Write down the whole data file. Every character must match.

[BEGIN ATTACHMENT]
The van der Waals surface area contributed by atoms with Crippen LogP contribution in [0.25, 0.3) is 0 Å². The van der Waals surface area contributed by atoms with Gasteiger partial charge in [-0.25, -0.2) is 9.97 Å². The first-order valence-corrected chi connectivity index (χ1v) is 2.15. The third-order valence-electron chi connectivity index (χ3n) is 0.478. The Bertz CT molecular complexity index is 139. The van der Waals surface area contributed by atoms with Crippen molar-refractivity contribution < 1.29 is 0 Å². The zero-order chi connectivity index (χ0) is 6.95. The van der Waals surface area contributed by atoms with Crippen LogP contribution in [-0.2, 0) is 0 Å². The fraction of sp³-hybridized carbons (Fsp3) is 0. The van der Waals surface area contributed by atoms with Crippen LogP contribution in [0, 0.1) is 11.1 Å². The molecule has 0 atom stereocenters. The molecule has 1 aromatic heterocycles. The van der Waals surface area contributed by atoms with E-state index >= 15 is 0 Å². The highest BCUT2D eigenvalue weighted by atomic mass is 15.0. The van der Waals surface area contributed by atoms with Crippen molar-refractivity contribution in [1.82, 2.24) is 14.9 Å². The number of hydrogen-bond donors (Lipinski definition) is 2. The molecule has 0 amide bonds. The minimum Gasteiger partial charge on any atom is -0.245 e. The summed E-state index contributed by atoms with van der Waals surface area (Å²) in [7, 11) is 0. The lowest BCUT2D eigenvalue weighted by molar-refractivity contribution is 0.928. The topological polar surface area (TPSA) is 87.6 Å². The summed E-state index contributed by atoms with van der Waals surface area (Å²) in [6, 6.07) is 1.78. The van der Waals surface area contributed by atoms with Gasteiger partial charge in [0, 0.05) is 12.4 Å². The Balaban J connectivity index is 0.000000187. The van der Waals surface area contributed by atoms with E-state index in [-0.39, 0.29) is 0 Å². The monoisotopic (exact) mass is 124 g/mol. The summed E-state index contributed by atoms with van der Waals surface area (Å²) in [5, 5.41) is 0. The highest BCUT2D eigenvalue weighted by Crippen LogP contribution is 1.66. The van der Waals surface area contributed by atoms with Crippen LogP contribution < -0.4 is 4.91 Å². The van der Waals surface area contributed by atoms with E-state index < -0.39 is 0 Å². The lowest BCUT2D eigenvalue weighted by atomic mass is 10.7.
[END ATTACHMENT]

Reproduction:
The van der Waals surface area contributed by atoms with Crippen LogP contribution in [0.25, 0.3) is 0 Å². The van der Waals surface area contributed by atoms with Gasteiger partial charge in [-0.25, -0.2) is 9.97 Å². The first-order valence-corrected chi connectivity index (χ1v) is 2.15. The third-order valence-electron chi connectivity index (χ3n) is 0.478. The Bertz CT molecular complexity index is 139. The van der Waals surface area contributed by atoms with Crippen molar-refractivity contribution < 1.29 is 0 Å². The zero-order chi connectivity index (χ0) is 6.95. The van der Waals surface area contributed by atoms with Crippen LogP contribution in [-0.2, 0) is 0 Å². The fraction of sp³-hybridized carbons (Fsp3) is 0. The van der Waals surface area contributed by atoms with Crippen LogP contribution in [0, 0.1) is 11.1 Å². The molecule has 0 atom stereocenters. The molecule has 1 aromatic heterocycles. The van der Waals surface area contributed by atoms with E-state index >= 15 is 0 Å². The highest BCUT2D eigenvalue weighted by atomic mass is 15.0. The van der Waals surface area contributed by atoms with Crippen molar-refractivity contribution in [1.82, 2.24) is 14.9 Å². The number of hydrogen-bond donors (Lipinski definition) is 2. The molecule has 0 amide bonds. The minimum Gasteiger partial charge on any atom is -0.245 e. The summed E-state index contributed by atoms with van der Waals surface area (Å²) in [7, 11) is 0. The lowest BCUT2D eigenvalue weighted by molar-refractivity contribution is 0.928. The topological polar surface area (TPSA) is 87.6 Å². The summed E-state index contributed by atoms with van der Waals surface area (Å²) in [6, 6.07) is 1.78. The van der Waals surface area contributed by atoms with Gasteiger partial charge in [0, 0.05) is 12.4 Å². The Balaban J connectivity index is 0.000000187. The van der Waals surface area contributed by atoms with E-state index in [-0.39, 0.29) is 0 Å². The monoisotopic (exact) mass is 124 g/mol. The summed E-state index contributed by atoms with van der Waals surface area (Å²) in [5, 5.41) is 0. The highest BCUT2D eigenvalue weighted by Crippen LogP contribution is 1.66. The van der Waals surface area contributed by atoms with Crippen LogP contribution < -0.4 is 4.91 Å². The van der Waals surface area contributed by atoms with E-state index < -0.39 is 0 Å². The lowest BCUT2D eigenvalue weighted by atomic mass is 10.7.